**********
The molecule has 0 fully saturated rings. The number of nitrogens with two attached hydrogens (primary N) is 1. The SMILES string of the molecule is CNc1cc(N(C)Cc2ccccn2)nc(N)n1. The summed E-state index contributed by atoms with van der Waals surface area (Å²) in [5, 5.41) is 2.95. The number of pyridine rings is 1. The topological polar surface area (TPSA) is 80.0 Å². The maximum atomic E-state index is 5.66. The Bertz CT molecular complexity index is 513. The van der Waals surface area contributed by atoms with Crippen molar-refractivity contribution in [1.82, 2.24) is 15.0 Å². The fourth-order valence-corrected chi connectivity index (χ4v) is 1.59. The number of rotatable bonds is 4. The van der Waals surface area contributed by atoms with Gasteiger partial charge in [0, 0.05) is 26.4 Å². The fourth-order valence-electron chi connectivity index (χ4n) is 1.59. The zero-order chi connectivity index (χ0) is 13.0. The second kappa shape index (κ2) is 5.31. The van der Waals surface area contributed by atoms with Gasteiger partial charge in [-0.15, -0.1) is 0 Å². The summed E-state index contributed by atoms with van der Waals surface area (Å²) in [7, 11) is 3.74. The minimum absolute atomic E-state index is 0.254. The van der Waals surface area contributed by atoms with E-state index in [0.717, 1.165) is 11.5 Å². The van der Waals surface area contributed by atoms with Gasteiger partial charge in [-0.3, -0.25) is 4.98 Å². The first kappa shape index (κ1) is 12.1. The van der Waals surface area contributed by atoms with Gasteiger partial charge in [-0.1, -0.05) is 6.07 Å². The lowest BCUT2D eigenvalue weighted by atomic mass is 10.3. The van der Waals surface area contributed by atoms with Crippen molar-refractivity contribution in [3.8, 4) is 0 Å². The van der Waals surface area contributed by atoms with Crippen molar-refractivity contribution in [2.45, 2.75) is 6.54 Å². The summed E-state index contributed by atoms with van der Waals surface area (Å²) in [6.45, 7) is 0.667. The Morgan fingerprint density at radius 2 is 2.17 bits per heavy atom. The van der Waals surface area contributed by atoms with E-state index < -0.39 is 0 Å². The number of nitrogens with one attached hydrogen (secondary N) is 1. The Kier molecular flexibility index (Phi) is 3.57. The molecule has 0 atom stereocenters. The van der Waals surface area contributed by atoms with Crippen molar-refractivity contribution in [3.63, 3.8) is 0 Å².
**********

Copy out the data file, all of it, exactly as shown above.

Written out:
The molecule has 0 fully saturated rings. The number of nitrogens with two attached hydrogens (primary N) is 1. The SMILES string of the molecule is CNc1cc(N(C)Cc2ccccn2)nc(N)n1. The summed E-state index contributed by atoms with van der Waals surface area (Å²) in [5, 5.41) is 2.95. The number of pyridine rings is 1. The topological polar surface area (TPSA) is 80.0 Å². The maximum atomic E-state index is 5.66. The Bertz CT molecular complexity index is 513. The van der Waals surface area contributed by atoms with Crippen molar-refractivity contribution in [1.82, 2.24) is 15.0 Å². The fourth-order valence-corrected chi connectivity index (χ4v) is 1.59. The number of rotatable bonds is 4. The van der Waals surface area contributed by atoms with Gasteiger partial charge in [0, 0.05) is 26.4 Å². The fourth-order valence-electron chi connectivity index (χ4n) is 1.59. The zero-order chi connectivity index (χ0) is 13.0. The second kappa shape index (κ2) is 5.31. The van der Waals surface area contributed by atoms with Gasteiger partial charge in [-0.15, -0.1) is 0 Å². The summed E-state index contributed by atoms with van der Waals surface area (Å²) in [7, 11) is 3.74. The minimum absolute atomic E-state index is 0.254. The van der Waals surface area contributed by atoms with E-state index in [0.717, 1.165) is 11.5 Å². The van der Waals surface area contributed by atoms with Gasteiger partial charge in [-0.3, -0.25) is 4.98 Å². The first kappa shape index (κ1) is 12.1. The van der Waals surface area contributed by atoms with Gasteiger partial charge in [-0.1, -0.05) is 6.07 Å². The lowest BCUT2D eigenvalue weighted by atomic mass is 10.3. The van der Waals surface area contributed by atoms with Crippen molar-refractivity contribution in [3.8, 4) is 0 Å². The van der Waals surface area contributed by atoms with Crippen molar-refractivity contribution in [2.45, 2.75) is 6.54 Å². The summed E-state index contributed by atoms with van der Waals surface area (Å²) in [6.45, 7) is 0.667. The Morgan fingerprint density at radius 2 is 2.17 bits per heavy atom. The van der Waals surface area contributed by atoms with E-state index < -0.39 is 0 Å². The number of nitrogens with one attached hydrogen (secondary N) is 1. The Kier molecular flexibility index (Phi) is 3.57. The molecule has 0 atom stereocenters. The van der Waals surface area contributed by atoms with Crippen molar-refractivity contribution in [3.63, 3.8) is 0 Å².